Just like real flies, fishing flies are essentially weightless, which means you'll need the weight of a fly line to carry them to your intended target. Fly lines come in a range of weights from 000 to 15. Your choice of line weight should be based primarily on the weight of the rod you are using.
Fly fishing lines come in floating and sinking styles:
· Floating lines are more versatile and allow you to use a dry fly, which stays on top of the water.
· Sinking lines and sink tips are for fishing underwater from just below the surface to dredging the bottom of deep water.
There are two basic shapes, or tapers, for fly lines: double taper and weight-forward.
· Double taper (DT) lines work well in more delicate and close-up presentations like small to medium-sized rivers. DT lines are characterized by a heavier mid-section (appropriately named the "belly") that tapers back to smaller diameters at each end. They are reversible.
· Weight-forward (WF) taper lines are better for longer casts with heavy flies. They start with a belly of the line in the first half, then taper to a thin, low friction running line. The heavier portion of the line literally carries the thinner, running line to the end of a shooting cast.
Fly Line Tips
· As a general rule, most recreational fly fishers will use a mid-range, weight forward line weight (between 5 and 8) because those weights provide great versatility.
· A clean fly line in good condition is essential to good line handling and performance. Use a line cleaner to remove the dirt and water film from your line.
· Use colored line to follow the progress of your cast.
Fish are pretty savvy, actually. If they can see your fly line, they're instantly wary of the fly you're trying to present to them as food. That's why you need a leader-that "invisible" connection between your fly line and your fly designed to fool fish into thinking your feathered fly is the real deal. The leader attaches to your fly line at the "butt" end, then tapers down to the end where your fly is attached, allowing the fly to be presented to the fish in the most natural manner (and keeping the colored fly line at a distance and out of sight).
Leaders come in different lengths for different fishing scenarios.
Leader length: A good rule when choosing leader length is to use a leader about the length of your rod. You can use a shorter leader when it's windy, when you're in a narrow stream, or when you're casting shorter. The longer the leader, the less likely a fish will notice your line. However, longer leaders are harder to cast and manage.
What exactly is a tippet you ask? The tippet is the most delicate part of the leader that attaches to the fly. The midsection of the leader tapers down to the tippet. Some leaders are pre-tapered and come in only one section while others use two or more sections, knotted together, to narrow down to the tippet.
Tippets come in many sizes and lengths to match fishing conditions, flies, and the fishing equipment itself. The handy chart above will help you choose the right size tippet for your situation.
Fly fishing often involves wading through fast-moving water and hiking along the shore or riverbank. While a tackle box may be handy when you're fishing on the dock or from the boat, it simply won't do when you're on the move. You need a vest or pack: a secure on-stream carryall that can store fly boxes, leaders, extra clothing, food, and an assortment of other accessories within reach.
Gear Tip: If you are planning on wading past your waist level, consider a chest pack. Chest packs ride higher on your body and give you that extra 4-5 inches of wading depth before your pack gets wet.
Waders come in two styles: boot foot and stocking foot.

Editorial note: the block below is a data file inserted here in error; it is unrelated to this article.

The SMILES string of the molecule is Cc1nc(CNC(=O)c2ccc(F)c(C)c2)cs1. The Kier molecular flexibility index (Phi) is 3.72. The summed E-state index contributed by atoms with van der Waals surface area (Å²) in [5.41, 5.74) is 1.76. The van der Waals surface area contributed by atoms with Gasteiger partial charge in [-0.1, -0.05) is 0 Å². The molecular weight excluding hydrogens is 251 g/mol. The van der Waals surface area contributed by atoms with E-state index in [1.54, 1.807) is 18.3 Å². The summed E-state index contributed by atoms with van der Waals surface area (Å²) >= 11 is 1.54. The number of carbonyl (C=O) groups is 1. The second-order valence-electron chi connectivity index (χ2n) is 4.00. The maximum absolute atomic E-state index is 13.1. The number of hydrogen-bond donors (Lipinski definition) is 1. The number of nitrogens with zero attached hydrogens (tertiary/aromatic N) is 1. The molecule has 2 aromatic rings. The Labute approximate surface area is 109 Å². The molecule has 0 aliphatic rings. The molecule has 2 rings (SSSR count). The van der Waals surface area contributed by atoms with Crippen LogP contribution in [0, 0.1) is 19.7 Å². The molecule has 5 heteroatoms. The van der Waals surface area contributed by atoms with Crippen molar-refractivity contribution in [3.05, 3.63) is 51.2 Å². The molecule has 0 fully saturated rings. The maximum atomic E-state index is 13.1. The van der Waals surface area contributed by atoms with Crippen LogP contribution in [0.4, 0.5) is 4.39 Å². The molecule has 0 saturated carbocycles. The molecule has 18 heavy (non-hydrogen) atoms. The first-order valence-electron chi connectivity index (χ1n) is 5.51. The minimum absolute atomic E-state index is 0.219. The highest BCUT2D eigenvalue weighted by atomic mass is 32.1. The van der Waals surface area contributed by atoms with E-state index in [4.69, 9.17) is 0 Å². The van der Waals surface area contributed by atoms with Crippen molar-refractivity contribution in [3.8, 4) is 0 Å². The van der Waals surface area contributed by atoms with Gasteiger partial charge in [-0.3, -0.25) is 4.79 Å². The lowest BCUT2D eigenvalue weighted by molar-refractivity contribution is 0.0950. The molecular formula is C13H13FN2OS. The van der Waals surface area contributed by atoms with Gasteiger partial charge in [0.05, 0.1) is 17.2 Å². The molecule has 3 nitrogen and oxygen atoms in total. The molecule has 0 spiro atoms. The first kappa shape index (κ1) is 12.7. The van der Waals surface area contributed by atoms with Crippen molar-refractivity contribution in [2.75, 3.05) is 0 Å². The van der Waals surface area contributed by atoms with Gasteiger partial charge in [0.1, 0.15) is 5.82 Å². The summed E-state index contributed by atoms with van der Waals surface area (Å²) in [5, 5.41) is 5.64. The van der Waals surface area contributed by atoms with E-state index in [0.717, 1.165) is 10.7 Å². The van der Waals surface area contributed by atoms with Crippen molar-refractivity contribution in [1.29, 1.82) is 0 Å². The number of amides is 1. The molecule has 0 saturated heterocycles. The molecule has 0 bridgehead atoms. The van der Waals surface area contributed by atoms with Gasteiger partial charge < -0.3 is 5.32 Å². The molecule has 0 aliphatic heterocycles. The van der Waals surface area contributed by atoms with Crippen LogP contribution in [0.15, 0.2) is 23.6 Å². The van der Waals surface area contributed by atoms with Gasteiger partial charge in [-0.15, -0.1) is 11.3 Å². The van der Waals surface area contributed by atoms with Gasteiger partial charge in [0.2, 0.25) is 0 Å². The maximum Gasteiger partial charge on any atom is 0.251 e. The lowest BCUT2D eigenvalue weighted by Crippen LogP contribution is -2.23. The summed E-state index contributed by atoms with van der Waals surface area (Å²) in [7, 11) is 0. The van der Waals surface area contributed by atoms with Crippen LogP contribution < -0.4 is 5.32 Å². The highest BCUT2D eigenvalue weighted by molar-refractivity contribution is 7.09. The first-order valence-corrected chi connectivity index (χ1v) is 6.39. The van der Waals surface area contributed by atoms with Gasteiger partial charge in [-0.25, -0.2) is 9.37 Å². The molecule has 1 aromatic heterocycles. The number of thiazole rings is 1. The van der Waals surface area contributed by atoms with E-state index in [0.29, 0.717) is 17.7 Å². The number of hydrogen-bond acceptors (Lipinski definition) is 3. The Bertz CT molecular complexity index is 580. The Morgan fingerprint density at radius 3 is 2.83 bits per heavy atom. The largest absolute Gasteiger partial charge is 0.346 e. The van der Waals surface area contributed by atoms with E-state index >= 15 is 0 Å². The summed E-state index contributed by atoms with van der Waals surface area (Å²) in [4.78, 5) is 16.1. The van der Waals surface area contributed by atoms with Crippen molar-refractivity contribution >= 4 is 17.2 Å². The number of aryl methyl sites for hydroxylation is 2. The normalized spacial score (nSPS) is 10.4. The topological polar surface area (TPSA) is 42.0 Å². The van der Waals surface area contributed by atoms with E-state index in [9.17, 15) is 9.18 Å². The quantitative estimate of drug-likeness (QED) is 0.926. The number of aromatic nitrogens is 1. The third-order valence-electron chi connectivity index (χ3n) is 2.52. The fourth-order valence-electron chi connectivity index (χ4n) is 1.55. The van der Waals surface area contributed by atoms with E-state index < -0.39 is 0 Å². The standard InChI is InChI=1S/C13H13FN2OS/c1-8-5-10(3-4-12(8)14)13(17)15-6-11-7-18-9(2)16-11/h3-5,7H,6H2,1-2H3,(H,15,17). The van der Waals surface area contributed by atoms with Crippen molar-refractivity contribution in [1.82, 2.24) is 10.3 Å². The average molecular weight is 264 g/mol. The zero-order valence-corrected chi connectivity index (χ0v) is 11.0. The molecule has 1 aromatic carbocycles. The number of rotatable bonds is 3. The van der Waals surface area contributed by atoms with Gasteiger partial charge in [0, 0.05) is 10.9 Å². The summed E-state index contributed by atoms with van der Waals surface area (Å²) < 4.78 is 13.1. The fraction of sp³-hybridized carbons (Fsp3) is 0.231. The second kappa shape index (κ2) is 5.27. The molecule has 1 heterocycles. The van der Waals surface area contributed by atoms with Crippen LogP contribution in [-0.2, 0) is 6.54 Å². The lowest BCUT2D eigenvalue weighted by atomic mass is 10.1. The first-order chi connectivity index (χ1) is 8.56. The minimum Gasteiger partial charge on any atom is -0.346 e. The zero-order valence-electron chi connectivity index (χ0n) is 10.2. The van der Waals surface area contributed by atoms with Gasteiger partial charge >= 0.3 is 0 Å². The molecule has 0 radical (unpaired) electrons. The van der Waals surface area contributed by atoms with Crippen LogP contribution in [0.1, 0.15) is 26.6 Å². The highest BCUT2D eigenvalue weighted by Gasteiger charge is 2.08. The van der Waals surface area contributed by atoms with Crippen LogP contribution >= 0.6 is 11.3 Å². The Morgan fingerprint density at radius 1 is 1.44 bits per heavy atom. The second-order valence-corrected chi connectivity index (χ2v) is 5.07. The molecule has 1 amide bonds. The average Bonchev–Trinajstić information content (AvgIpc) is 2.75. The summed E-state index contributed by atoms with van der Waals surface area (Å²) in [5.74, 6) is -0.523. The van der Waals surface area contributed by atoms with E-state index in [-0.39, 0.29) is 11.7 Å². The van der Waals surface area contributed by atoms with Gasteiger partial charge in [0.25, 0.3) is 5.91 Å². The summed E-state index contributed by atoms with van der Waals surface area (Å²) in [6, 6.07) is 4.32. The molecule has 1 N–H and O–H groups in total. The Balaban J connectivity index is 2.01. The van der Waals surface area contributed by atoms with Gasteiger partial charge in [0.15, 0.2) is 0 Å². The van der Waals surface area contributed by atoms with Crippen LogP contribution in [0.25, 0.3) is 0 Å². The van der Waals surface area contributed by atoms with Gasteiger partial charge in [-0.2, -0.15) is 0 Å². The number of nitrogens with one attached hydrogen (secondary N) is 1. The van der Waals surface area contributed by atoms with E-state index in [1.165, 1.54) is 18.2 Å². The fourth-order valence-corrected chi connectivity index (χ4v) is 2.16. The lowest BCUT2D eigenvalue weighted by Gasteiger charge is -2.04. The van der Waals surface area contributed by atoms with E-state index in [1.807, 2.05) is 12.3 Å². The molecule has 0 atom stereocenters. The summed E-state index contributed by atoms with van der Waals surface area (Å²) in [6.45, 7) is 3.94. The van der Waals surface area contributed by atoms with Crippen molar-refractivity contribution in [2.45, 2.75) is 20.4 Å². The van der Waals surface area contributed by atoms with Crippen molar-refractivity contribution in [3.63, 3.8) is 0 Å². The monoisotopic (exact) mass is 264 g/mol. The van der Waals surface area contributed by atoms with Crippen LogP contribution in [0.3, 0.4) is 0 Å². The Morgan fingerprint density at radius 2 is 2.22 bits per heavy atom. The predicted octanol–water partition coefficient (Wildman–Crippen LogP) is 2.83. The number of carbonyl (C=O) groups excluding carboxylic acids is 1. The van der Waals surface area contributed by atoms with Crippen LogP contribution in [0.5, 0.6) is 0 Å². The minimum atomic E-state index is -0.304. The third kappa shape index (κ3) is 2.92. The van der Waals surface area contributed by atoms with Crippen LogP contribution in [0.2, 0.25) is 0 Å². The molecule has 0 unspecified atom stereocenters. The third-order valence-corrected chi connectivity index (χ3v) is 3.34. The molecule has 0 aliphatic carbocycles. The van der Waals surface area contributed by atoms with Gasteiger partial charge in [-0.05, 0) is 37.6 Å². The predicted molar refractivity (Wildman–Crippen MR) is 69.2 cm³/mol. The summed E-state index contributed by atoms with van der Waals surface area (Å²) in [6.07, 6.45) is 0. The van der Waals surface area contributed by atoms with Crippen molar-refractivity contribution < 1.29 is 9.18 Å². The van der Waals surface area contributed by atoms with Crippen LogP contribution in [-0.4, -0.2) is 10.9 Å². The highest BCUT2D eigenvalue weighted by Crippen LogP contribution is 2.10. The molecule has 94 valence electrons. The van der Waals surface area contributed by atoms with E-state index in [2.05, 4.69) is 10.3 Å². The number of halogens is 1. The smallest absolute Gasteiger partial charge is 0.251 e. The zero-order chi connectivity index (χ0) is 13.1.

· Boot foot waders are the easiest to use if you're only going to fish occasionally or for a short amount of time. Boot foot waders simply slip on over your clothes. The uppers on these waders are most often made of waterproof, breathable fabric or neoprene attached directly to a calf-high rubber boot, providing the best option for quickly getting in the water and staying dry.
· Stocking foot waders are used in combination with a wading shoe and are used most frequently by anglers who need the extra comfort and support this style provides during a long day on the stream. While the wading shoes get wet, you will stay dry because the stocking in this style wader is completely waterproof. If you plan on hiking while fishing, opt for the stocking foot setup.
· Wading shoes are most delineated by their soles: rubber; felt; or studded (which can be made of either rubber or felt). Rubber soles are good for muddy bottoms and felt soles offer excellent traction on mossy rocks. If you plan on fishing from a drift boat or dory, do not use studded sole wading shoes.
Many manufacturers are now producing fishing-specific performance clothing. Look for long-sleeved shirts made from moisture-wicking materials to keep you cool and protected. Some manufacturers are also designing clothing made with built-in UPF protection to save your skin from the sun.
Have plenty of pockets and can double as a fishing vest for quick trips!
Pants with legs that zip off to create shorts-make the perfect fishing garment because you can hike through shoreline bramble in long pants and wade through the river in shorts. Look for those made from quick-drying, breathable materials like nylon or poly-blends.
An essential piece of gear that provides protection from harmful UV rays and eliminates the glare off the water, allowing you to better see all the action.
A wide brimmed hat will keep your head cool and out of the sun while caps with a neck flap will do all that and protect your neck from the sun reflecting off the water.
Sierra Trading Post is a proud sponsor of Leave No Trace Center for Outdoor Ethics. Please follow the seven principles outlined below to ensure future enjoyment of your favorite hiking trails.
· Plan Ahead and Prepare
· Travel and Camp on Durable Surfaces (Stay on the trail!)
· Dispose of Waste Properly
· Leave What You Find
· Minimize Campfire Impacts
· Respect Wildlife
· Be Considerate of Other Visitors